If you fall behind, consider a time when you can catch up a bit, maybe on the weekend. One family that joined us in the year-long challenge shared that they occasionally “binge-read” to catch up, taking 45 minutes to an hour to read through chunks of Scripture. Although they do this on occasion to catch up on their reading plan, they enjoy reading a large portion of God’s Story, which helps them see the bigger picture. While having a plan and a goal with a clear end date may be helpful (it was for us), be flexible and willing to adjust the timeline as needed to help your child. The goal is not to rush through the Bible, but to read it, understand it, reflect on it, and live it out. Whatever pace you need to experience Scripture that way, do it.

With that said, it’s also good to read ahead when possible, so you have a little bit of flexibility if you fall behind throughout the year. If your child is excited about the reading, by all means, keep going.

Remember what’s most important. The ultimate goal of this Bible reading challenge is for you and your child to know the God of the Bible. As one pastor said, “The goal is not to get all the way through the Bible, but for the Bible to get all the way through you.” The goal is not to check a box; it’s to be changed and formed as we understand our great God and God’s great story.

Start planning and saving.

We know that trips and vacations can be expensive. You certainly don’t have to go on a three-day trip, as Carter and I did, but you can still have fun-filled time together at a low cost. Be creative. Take a shorter trip. Drive instead of fly. Go camping. Stay with relatives. Also, start saving now. Our family started saving for the trip at the beginning of the Bible reading challenge, knowing that the trip would happen a year down the road.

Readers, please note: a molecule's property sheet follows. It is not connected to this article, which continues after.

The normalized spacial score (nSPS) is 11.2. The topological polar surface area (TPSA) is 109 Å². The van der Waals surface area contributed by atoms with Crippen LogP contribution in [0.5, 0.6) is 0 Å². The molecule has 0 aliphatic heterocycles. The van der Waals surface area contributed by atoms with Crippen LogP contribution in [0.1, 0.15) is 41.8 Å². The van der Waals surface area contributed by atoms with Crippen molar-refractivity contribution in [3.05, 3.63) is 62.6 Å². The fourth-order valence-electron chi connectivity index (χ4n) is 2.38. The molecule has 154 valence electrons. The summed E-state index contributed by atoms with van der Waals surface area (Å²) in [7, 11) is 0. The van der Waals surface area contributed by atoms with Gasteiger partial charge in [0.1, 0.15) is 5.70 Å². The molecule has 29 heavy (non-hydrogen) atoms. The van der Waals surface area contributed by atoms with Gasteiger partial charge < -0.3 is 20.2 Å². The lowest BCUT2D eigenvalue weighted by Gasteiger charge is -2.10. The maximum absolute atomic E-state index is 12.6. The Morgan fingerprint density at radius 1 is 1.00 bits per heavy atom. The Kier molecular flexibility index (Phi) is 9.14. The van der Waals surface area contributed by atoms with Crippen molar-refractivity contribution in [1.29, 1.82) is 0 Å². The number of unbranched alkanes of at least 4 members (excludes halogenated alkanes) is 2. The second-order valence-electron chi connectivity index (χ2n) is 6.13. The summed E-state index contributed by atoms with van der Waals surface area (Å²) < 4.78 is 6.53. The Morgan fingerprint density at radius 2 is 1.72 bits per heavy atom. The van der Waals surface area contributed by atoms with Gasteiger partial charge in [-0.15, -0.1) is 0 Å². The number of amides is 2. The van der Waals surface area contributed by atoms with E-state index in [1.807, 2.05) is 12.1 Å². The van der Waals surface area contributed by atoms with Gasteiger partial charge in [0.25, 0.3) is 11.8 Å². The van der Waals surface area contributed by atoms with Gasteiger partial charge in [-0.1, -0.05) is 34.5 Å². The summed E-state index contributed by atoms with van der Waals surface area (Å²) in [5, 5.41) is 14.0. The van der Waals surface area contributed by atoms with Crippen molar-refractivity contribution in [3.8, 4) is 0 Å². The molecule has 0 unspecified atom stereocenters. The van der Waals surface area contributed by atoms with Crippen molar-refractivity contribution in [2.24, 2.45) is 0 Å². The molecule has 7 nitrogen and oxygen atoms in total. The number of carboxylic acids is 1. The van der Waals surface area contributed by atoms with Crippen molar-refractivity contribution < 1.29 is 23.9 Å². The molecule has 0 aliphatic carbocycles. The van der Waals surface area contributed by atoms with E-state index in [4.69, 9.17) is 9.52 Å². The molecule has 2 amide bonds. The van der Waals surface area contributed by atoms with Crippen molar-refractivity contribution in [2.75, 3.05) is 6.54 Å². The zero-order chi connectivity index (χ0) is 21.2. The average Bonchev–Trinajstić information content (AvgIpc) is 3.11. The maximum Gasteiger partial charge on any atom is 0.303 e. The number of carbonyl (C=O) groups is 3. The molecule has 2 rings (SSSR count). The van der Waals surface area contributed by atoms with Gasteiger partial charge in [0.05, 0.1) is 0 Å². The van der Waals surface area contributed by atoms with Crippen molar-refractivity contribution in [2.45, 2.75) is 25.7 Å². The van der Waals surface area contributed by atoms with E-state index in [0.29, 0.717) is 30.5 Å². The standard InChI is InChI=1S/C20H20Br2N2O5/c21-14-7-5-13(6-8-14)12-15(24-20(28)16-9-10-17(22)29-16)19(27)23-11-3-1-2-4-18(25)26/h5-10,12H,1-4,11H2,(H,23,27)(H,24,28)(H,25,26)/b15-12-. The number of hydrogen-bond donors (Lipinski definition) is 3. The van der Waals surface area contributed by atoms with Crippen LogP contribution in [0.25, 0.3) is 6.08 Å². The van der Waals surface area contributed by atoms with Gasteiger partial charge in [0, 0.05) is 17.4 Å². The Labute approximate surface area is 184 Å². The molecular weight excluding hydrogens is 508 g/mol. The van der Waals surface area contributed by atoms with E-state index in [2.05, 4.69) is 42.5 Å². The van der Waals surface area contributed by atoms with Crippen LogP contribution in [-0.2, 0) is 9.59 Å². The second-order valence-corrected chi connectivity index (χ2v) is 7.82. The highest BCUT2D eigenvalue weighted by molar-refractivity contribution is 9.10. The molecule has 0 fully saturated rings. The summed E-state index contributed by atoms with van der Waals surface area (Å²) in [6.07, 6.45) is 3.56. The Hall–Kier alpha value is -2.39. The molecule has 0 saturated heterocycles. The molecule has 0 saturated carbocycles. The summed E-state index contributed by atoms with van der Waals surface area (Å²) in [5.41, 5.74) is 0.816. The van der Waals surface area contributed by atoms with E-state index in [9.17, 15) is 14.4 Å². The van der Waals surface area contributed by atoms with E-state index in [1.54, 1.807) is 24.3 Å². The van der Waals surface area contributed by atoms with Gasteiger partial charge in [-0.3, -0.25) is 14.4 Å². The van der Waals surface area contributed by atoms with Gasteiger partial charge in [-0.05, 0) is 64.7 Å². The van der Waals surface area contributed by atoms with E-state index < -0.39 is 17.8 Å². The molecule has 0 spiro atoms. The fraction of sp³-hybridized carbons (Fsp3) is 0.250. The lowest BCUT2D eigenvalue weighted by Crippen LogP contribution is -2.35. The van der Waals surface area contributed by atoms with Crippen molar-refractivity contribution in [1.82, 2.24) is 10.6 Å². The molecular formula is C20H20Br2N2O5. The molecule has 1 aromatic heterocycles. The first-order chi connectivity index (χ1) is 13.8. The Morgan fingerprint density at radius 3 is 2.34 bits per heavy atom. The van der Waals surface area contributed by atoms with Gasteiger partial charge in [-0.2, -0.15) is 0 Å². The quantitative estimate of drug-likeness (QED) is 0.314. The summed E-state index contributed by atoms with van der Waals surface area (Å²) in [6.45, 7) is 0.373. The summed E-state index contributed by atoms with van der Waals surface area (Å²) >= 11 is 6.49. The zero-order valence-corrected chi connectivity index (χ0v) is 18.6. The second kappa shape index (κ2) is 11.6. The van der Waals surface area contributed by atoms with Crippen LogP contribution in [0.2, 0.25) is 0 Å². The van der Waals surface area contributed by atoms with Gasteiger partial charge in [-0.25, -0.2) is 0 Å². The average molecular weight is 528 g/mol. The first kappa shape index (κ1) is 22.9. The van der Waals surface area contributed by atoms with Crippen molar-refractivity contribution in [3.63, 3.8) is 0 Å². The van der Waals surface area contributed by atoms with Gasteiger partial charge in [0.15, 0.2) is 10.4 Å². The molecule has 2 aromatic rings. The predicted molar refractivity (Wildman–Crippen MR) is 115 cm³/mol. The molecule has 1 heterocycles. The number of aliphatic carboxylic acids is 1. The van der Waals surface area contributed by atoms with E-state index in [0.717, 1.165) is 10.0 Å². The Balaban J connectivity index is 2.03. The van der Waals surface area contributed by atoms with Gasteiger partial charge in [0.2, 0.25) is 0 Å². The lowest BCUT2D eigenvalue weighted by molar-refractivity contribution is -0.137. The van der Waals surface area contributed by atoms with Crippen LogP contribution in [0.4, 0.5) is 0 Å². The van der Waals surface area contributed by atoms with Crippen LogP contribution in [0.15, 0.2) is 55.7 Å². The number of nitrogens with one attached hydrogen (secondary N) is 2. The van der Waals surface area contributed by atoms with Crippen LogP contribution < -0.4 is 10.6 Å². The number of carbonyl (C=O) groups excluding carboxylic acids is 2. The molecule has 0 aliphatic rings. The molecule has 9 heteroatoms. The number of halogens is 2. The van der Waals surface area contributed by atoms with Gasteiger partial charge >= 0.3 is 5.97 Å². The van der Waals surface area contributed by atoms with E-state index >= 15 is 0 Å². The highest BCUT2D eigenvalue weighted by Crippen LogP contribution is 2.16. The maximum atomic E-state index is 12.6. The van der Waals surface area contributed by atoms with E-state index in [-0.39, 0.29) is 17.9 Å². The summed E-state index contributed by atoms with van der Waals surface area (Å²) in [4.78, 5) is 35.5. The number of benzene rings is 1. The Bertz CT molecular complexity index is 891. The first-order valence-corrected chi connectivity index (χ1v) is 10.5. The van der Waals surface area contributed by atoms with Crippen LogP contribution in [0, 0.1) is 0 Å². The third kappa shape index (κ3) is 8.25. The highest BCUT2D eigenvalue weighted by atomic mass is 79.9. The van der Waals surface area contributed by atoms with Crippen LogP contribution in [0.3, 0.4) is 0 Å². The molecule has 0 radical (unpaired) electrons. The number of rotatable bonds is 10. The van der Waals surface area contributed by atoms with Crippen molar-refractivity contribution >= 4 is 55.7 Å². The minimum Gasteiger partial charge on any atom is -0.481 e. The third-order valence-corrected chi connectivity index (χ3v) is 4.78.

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J.R. Briggs
J.R. Briggs

J.R. Briggs started Kairos Partnerships in 2011 where his role is expressed through coaching, consulting, speaking, teaching, equipping and writing to serve a wide variety of leaders, pastors, churches, non-profits, ministries, companies and denominations. Over the past several years, he has invested in kingdom leaders in over 23 states from over 40 different denominations. In addition to starting Kairos Partnerships, he planted The Renew Community, received a master’s degree in Missional Theology at Biblical Theological Seminary, and is currently working on a Doctor of Ministry degree at Biblical. His doctoral thesis focuses on how question-asking in leadership can advance God’s mission. He is an author, co-author and contributed to nine books that seek to equip and care for kingdom leaders. J.R. and his wife Megan have been married for over 16 years and have two sons, Carter and Bennett.